Given the current political climate in the United Kingdom — including this week's failure of Parliament to agree to the negotiated deal to leave the European Union and Theresa May's government barely surviving a no-confidence vote — it was almost inevitable that the new made-for-T.V. movie about the original Brexit vote to leave the E.U. (starring Benedict Cumberbatch as “Vote Leave” architect Dominic Cummings) would be embroiled in bitter controversy even before it aired in the United States.
Anyone looking for heroes — or, far more likely, villains — from the campaign will be disappointed: Characteristically, playwright James Graham instead looks to the broader motivations of the people involved, and how they then responded to the bitter and divisive mood the campaign unleashed, and which endures to this day.
But life has, in this case, imitated art: The very announcement that a movie was being made about Brexit was enough to stoke significant public anger at the simple fact of its existence.
Some of the journalists who helped unearth the story of how anti-E.U. activists exploited social media and — supposedly — cooperated with Cambridge Analytica in exploiting unsuspecting Facebook users, and thousands of online supporters of remaining part of the E.U. accused the filmmakers of seeking to make heroes of the men behind Brexit, and of creating a cover-up for a contentious campaign. Some even suggested threatening legal action against some of the people involved in the movie.
(The Leave campaign has indeed broken U.K. election law, chiefly for breaching strict political spending limits, and police investigations are ongoing. However, as there have been no arrests in connection to these offenses, there is no legal barrier to airing the program in the U.K., where law prohibiting certain kinds of publicity in on-going criminal cases are more strict than the U.S.)
The drama, which airs January 19 on HBO in the U.S. after having premiered in the U.K., doesn’t sound particularly dramatic on paper, focusing, as it does, on the people behind the scenes in the two campaigns which fought to either keep the U.K. in the E.U. or persuade it to leave in 2016.
Written by the feted Graham (who previously dramatized the Edward Snowden NSA leaks and Rupert Murdoch’s media empire), the drama seeks to explore some of the main characters behind the vote, little known outside the British political bubble, and how they brought the U.K. to its fateful decision to leave the European Union.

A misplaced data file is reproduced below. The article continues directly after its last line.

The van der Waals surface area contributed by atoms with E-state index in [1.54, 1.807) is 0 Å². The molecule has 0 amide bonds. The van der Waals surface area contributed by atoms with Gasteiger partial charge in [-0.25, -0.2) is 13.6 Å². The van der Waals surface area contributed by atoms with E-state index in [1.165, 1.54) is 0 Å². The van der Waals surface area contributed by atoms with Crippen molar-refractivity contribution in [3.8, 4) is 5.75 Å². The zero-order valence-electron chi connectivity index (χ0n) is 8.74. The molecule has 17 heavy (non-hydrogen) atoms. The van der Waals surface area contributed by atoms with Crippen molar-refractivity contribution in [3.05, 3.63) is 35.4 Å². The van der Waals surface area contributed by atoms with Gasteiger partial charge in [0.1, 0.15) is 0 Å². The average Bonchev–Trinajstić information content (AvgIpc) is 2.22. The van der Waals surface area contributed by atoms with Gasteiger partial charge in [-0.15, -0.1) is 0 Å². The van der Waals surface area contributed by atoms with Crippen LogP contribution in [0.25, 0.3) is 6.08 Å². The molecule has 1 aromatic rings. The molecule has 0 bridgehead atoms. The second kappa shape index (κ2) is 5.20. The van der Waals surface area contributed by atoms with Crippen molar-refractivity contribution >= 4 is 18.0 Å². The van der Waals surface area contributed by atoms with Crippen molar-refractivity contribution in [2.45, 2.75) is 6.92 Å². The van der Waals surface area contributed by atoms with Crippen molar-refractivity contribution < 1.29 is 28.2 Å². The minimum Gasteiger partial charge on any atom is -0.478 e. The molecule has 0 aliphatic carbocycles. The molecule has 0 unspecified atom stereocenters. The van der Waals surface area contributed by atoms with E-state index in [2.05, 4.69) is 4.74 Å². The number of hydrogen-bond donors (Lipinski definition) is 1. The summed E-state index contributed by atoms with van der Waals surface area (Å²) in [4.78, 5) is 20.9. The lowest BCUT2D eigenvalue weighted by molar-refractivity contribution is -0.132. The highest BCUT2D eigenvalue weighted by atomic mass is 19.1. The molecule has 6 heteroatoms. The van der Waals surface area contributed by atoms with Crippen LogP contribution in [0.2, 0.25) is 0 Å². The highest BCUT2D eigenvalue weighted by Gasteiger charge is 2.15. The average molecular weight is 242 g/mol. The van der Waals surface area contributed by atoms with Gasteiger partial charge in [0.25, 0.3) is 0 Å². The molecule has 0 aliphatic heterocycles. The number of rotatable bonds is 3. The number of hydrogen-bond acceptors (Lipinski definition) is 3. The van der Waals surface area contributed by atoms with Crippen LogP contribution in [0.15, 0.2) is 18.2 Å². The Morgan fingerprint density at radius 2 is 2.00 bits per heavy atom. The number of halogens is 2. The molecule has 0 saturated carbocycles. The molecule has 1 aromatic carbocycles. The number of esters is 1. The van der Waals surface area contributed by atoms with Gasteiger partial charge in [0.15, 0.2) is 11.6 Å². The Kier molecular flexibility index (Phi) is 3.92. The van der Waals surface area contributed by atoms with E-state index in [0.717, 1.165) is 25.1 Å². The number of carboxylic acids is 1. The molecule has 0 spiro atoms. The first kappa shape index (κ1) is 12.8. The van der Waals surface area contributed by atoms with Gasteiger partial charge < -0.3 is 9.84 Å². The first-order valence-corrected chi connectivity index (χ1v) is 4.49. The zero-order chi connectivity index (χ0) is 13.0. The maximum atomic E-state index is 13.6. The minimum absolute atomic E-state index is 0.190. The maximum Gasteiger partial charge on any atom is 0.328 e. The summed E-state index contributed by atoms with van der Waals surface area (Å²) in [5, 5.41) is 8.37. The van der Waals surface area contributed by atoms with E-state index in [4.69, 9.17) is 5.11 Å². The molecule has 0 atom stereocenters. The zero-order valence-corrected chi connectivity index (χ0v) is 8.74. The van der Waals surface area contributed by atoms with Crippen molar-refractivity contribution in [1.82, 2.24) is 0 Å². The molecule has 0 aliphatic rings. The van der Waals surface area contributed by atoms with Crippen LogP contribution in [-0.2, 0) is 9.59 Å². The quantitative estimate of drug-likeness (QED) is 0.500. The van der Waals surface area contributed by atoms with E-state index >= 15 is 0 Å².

But for those in the U.S. (who were busy with their own divisive 2016 presidential campaign and the fallout since) or the U.K. who haven’t followed the behind-the-scenes drama of how the referendum unfolded, the movie may prove educational — revealing how data-driven ad targeting works, how campaigns shape messages targeting precisely the voters that aren’t paying close attention to the news and what it’s like to be in an election war room when you win or lose.
But that’s not where the drama truly succeeds: instead, that comes when it explores why the people involved used the tactics they did, and whether they were driven by hatred of the E.U., a desire to win at all costs, a need to avert political disaster, a bid to get Britain ready to the future or just a bloody-minded desire to get revenge on political elites that you believe have ignored people like you for too long.
These questions don’t just drive our protagonists; they’re the questions that Britain is still asking itself. Their consequences come to a head in a wholly-imagined scene a few days before the vote, in which Cummings finds himself face-to-face over a pint with his Remain opposite number, played by Rory Kinnear.
The scene — modeled on the famous Al Pacino / Robert De Niro diner showdown in “Heat,” right down to the placement of the ketchup bottle – sees the two campaign leads asking each other if they can live with what they’ve done, or failed to do.
It is set against the movie’s larger backdrop of seeing people in the U.K. descend into anger and division — exemplified by the sensitively-handled portrayal of the killing of Jo Cox, a Labour party member of Parliament, a week before the vote by a man who shouted “put Britain first” as he committed his brutal attack.
Perhaps the most telling moments, though, are two scenes of a focus group put together by the Remain campaign (a trope seemingly introduced to give a visual to explain voter segmentation) that includes definite leavers, strong Europhiles, the worried middle, and more, who have an awkward, polite but ultimately indifferent discussion about the affairs at hand prior to the vote.
When we see the same seven voters next — just a few weeks later, at the same table, over the same neatly-arranged biscuits — they are shouting, furious, and crying, and the people behind the mirror look terrified.
If Graham’s mission with the movie is to convince us that art has a role to play in explaining current affairs — and in giving us a different way to reflect on what has happened to us and is happening to us now — it’s scenes like the focus group ones that justify his case, giving us a different perspective on what’s unfolded over the two years since the vote.
It will be a particularly bitter irony if the anger he seeks to explain is still too strong to make gaining any such perspective impossible.